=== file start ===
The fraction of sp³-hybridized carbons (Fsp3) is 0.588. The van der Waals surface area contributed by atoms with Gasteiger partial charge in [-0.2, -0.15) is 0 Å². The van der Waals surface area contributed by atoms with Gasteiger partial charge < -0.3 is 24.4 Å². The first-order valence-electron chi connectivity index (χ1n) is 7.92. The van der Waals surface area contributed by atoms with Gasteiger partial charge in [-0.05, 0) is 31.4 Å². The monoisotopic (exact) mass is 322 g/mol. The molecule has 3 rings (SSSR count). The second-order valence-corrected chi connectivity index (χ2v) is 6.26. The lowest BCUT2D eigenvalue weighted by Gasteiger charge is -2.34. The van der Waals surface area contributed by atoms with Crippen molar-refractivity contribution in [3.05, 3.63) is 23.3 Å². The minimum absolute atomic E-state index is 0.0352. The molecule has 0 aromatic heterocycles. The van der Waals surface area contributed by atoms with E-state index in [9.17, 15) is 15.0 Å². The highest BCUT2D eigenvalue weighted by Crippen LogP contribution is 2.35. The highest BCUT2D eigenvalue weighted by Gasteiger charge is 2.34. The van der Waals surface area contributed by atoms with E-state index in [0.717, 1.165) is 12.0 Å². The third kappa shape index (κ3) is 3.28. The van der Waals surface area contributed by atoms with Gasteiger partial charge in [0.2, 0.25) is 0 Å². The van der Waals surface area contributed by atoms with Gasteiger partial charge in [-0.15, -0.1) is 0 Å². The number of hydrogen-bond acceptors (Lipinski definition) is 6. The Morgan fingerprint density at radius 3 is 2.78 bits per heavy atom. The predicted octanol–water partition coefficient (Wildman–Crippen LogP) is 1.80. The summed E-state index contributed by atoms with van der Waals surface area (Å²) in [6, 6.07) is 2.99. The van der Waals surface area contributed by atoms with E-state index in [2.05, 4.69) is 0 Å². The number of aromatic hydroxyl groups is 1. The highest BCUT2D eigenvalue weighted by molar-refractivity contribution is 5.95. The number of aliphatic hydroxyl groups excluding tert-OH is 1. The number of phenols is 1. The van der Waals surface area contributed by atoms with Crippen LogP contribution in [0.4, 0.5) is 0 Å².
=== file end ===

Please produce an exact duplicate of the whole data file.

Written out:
The fraction of sp³-hybridized carbons (Fsp3) is 0.588. The van der Waals surface area contributed by atoms with Gasteiger partial charge in [-0.2, -0.15) is 0 Å². The van der Waals surface area contributed by atoms with Gasteiger partial charge < -0.3 is 24.4 Å². The first-order valence-electron chi connectivity index (χ1n) is 7.92. The van der Waals surface area contributed by atoms with Gasteiger partial charge in [-0.05, 0) is 31.4 Å². The monoisotopic (exact) mass is 322 g/mol. The molecule has 3 rings (SSSR count). The second-order valence-corrected chi connectivity index (χ2v) is 6.26. The lowest BCUT2D eigenvalue weighted by Gasteiger charge is -2.34. The van der Waals surface area contributed by atoms with Crippen molar-refractivity contribution in [3.05, 3.63) is 23.3 Å². The minimum absolute atomic E-state index is 0.0352. The molecule has 0 aromatic heterocycles. The van der Waals surface area contributed by atoms with E-state index in [9.17, 15) is 15.0 Å². The highest BCUT2D eigenvalue weighted by Crippen LogP contribution is 2.35. The highest BCUT2D eigenvalue weighted by Gasteiger charge is 2.34. The van der Waals surface area contributed by atoms with E-state index in [0.717, 1.165) is 12.0 Å². The third kappa shape index (κ3) is 3.28. The van der Waals surface area contributed by atoms with Gasteiger partial charge in [0.2, 0.25) is 0 Å². The van der Waals surface area contributed by atoms with Gasteiger partial charge in [-0.15, -0.1) is 0 Å². The number of hydrogen-bond acceptors (Lipinski definition) is 6. The Morgan fingerprint density at radius 3 is 2.78 bits per heavy atom. The predicted octanol–water partition coefficient (Wildman–Crippen LogP) is 1.80. The summed E-state index contributed by atoms with van der Waals surface area (Å²) in [6, 6.07) is 2.99. The van der Waals surface area contributed by atoms with E-state index in [2.05, 4.69) is 0 Å². The number of aromatic hydroxyl groups is 1. The highest BCUT2D eigenvalue weighted by molar-refractivity contribution is 5.95. The number of aliphatic hydroxyl groups excluding tert-OH is 1. The number of phenols is 1. The van der Waals surface area contributed by atoms with Crippen LogP contribution in [0.4, 0.5) is 0 Å².